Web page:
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Ortley Beach & North Beaches

Toms River Council Rescinds Recalled Police Restructuring Ordinance, Mayor Claims He Doesn’t Need It

A Toms River Police EMS rig sits atop the dunes in the township’s barrier island. (Photo: Toms River Police EMS)

A Toms River Police EMS rig sits atop the dunes in the township’s barrier island. (Photo: Toms River Police EMS)

An ordinance that would restructure some aspects of the Toms River Police Department and reallocate the funding to the hiring of eight EMTs was successfully recalled by a committee of residents, Township Clerk Mike Cruoglio confirmed at a township council meeting Wedneday night, however Mayor Dan Rodrick said he would move forward with the plan regardless of the fate of the ordinance.

The fate of the ordinance was, indeed, quickly decided by council members, who voted 7-0 to rescind the restructuring measure that eliminates two captains, two patrolmen and the department’s public information officer. If the council had not rescinded the ordinance, it would have been placed on the ballot as a referendum question for residents to decide. Phil Brilliant, one of the organizers of the recall committee, said over 5,000 signatures were obtained – over and above the approximately 3,000 required for passage.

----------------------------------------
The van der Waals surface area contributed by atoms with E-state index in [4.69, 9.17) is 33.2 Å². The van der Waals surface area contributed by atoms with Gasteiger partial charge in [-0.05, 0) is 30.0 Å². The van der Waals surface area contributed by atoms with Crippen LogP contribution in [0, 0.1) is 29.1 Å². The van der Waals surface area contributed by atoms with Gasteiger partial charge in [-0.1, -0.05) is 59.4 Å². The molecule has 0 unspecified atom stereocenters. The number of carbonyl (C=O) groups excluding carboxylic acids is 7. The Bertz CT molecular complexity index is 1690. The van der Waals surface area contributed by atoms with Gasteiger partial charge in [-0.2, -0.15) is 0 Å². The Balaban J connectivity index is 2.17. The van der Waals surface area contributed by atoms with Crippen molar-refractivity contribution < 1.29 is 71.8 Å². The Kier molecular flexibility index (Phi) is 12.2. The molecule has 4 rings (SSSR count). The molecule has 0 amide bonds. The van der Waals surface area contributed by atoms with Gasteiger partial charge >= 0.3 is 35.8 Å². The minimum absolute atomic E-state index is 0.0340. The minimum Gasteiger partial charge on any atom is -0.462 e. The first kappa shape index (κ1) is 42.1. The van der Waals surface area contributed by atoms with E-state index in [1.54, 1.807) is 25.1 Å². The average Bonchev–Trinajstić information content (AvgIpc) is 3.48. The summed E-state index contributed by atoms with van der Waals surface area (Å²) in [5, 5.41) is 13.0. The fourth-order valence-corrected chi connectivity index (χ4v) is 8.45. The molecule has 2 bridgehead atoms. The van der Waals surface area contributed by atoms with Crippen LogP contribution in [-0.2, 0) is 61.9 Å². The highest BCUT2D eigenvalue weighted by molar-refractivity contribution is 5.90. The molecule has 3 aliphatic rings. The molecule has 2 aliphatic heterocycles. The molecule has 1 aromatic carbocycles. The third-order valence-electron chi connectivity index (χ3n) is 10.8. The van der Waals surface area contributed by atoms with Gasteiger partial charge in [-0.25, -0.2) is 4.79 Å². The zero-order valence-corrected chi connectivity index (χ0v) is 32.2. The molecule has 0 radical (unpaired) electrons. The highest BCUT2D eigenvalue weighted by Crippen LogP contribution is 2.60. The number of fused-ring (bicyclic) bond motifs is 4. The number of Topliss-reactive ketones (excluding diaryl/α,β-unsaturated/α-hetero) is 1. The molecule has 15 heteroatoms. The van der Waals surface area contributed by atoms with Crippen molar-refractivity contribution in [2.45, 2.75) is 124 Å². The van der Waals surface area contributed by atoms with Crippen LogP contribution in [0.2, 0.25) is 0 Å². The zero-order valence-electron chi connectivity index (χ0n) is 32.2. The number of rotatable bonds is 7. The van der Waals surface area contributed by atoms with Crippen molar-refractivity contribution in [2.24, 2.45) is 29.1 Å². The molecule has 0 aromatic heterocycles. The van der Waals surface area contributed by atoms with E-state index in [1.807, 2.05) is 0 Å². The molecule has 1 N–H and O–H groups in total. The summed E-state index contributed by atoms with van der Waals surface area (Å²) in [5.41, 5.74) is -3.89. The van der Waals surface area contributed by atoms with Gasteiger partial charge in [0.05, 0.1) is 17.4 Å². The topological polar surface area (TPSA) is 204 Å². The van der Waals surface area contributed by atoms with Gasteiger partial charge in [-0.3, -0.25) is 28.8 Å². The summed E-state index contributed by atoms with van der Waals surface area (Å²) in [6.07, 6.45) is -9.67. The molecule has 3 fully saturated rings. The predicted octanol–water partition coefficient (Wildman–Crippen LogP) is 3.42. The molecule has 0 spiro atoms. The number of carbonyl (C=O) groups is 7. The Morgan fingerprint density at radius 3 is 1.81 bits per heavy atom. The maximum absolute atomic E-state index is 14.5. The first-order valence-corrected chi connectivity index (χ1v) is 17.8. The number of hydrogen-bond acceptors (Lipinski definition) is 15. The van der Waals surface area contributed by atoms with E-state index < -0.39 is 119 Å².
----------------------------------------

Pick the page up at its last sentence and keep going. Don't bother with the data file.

Rodrick said he advised council members to rescind the ordinance rather than fight the recall effort in court. He claimed there were irregularities with the way signatures were collected at businesses and other civic events without elaborating on what, exactly, may have been defective with the recall. Legally, however, Cruoglio is responsible for the certification of the recall document and said there were more than enough signatures collected and legally reviewed.

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After the council rescinded the ordinance, Rodrick said the effort would not matter since he has executive authority to make the changes himself.

“I never needed the ordinance,” Rodrick said. “It is the administration’s right to determine the staffing of the police department and that is what we will do. The people cannot wait 30 minutes for an ambulance to arrive.”

Rodrick has framed the restructuring measure as a cost-savings initiative to reallocate funds that would normally go toward two captains, compensated at about $200,000 per year plus benefits, to hire eight EMTs who would staff one extra on-call rig 24 hours per day, seven days per week. The addition of an ambulance was notionally directed at providing extra coverage for the barrier island portion of the township, where residents have complained about long wait times for ambulances to arrive from the mainland – sometimes as far away as Silverton – if no rigs were already on the east side of the Route 37 bridge.